07 December 2007

when good tests go bad

i'm glad it doesn't happen just to me. Martin Fowler(!) writes of the disrepair that his tests fall into once he and his team leave a system in the hands of a client. i have had the same experience many times. in fact, one of those times is the reason i always put quotes on "architect."

this "architect" created a fairly buggy, lousy, hack-ridden "framework" that my team and i were required to use, even though i had already written my own framework that was actually better (and somewhat tested). on this project, a couple of us started writing tests, especially around our function buckets designed to eliminate some of the bugs in the "framework." turn around and the "architect" had deleted all the tests. when pressed, he removed them because he didn't know what purpose they served and they didn't compile. i fell prey to the same fault that MF did: i didn't teach my "architect" the value of the tests.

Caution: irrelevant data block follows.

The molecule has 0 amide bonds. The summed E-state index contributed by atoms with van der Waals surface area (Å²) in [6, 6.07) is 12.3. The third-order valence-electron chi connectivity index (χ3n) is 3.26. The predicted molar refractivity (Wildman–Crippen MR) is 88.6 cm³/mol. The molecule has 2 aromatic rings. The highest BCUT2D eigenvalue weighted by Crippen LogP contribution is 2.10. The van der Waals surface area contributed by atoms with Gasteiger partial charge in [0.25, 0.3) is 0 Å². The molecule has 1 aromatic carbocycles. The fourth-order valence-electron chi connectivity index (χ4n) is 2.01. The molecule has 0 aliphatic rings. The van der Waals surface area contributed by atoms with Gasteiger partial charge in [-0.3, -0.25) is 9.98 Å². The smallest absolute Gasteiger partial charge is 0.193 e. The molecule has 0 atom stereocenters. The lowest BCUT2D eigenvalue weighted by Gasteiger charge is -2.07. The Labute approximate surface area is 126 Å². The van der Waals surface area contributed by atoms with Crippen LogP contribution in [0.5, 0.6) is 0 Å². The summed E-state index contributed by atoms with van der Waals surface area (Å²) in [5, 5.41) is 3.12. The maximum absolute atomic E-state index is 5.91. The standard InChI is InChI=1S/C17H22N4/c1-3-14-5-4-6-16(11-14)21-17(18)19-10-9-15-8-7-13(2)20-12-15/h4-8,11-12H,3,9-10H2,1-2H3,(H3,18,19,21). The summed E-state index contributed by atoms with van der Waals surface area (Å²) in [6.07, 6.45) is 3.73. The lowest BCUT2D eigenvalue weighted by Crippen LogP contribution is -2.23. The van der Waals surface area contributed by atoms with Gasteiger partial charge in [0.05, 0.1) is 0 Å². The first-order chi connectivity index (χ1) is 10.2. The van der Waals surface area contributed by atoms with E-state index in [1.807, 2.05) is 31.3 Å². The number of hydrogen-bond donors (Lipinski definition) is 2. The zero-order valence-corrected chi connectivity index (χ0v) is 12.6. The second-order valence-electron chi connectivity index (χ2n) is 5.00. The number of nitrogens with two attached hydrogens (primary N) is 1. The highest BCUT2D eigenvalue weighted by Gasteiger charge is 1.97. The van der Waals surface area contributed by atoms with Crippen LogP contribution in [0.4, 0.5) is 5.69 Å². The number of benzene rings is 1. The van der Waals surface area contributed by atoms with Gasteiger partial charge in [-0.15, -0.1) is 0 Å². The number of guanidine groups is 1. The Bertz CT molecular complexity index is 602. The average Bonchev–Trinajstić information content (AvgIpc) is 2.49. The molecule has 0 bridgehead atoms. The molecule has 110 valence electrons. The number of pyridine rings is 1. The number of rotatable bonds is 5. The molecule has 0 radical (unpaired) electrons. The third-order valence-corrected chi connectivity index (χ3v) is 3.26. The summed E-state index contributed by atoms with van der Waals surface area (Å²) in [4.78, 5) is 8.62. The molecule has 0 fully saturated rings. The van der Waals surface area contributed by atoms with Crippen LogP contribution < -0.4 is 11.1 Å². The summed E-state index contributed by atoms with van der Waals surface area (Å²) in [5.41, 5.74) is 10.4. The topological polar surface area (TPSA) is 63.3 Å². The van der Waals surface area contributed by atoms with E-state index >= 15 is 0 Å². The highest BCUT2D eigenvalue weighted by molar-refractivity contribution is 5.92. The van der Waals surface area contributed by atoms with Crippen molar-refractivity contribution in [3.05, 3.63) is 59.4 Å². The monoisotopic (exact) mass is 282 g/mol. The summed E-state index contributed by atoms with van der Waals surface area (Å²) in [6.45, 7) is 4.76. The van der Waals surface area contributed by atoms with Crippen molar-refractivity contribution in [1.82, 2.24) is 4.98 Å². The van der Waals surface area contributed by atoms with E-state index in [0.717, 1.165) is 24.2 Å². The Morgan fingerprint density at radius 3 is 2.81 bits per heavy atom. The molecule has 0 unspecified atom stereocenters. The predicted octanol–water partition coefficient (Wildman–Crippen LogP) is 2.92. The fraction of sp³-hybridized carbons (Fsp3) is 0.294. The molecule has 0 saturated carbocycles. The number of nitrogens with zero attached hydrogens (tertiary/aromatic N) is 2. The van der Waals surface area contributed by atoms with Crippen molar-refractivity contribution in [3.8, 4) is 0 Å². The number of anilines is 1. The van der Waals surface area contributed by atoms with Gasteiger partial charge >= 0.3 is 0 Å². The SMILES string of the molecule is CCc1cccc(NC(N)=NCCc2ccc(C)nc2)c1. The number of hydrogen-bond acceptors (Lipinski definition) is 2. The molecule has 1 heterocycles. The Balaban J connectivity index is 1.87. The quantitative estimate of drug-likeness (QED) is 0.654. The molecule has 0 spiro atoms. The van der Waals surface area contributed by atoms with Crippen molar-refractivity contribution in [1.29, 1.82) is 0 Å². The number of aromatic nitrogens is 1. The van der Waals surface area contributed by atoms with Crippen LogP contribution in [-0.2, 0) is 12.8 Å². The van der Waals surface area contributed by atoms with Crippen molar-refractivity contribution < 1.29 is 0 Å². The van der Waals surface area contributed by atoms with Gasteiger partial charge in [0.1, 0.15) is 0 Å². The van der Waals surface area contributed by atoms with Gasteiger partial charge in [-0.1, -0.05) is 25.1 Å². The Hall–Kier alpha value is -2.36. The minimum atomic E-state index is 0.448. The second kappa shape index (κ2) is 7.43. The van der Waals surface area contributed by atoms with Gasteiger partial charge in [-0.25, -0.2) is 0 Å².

how do you convince someone with yonks of "experience" that they suck at what they do?

1 comment:

  1. I have seen this with "architects" of real buildings on campus. They will insist on keeping "features" that they have been told will make it difficult/impossible to maintain that building after it's built. And by after, I mean within a few months of commission.

    I've also seen them implement an HVAC system that will utterly fail to heat and cool a building, even when running at max.

    It's tolerated because they're "architects", and the opposing parties are merely maintenance guys.

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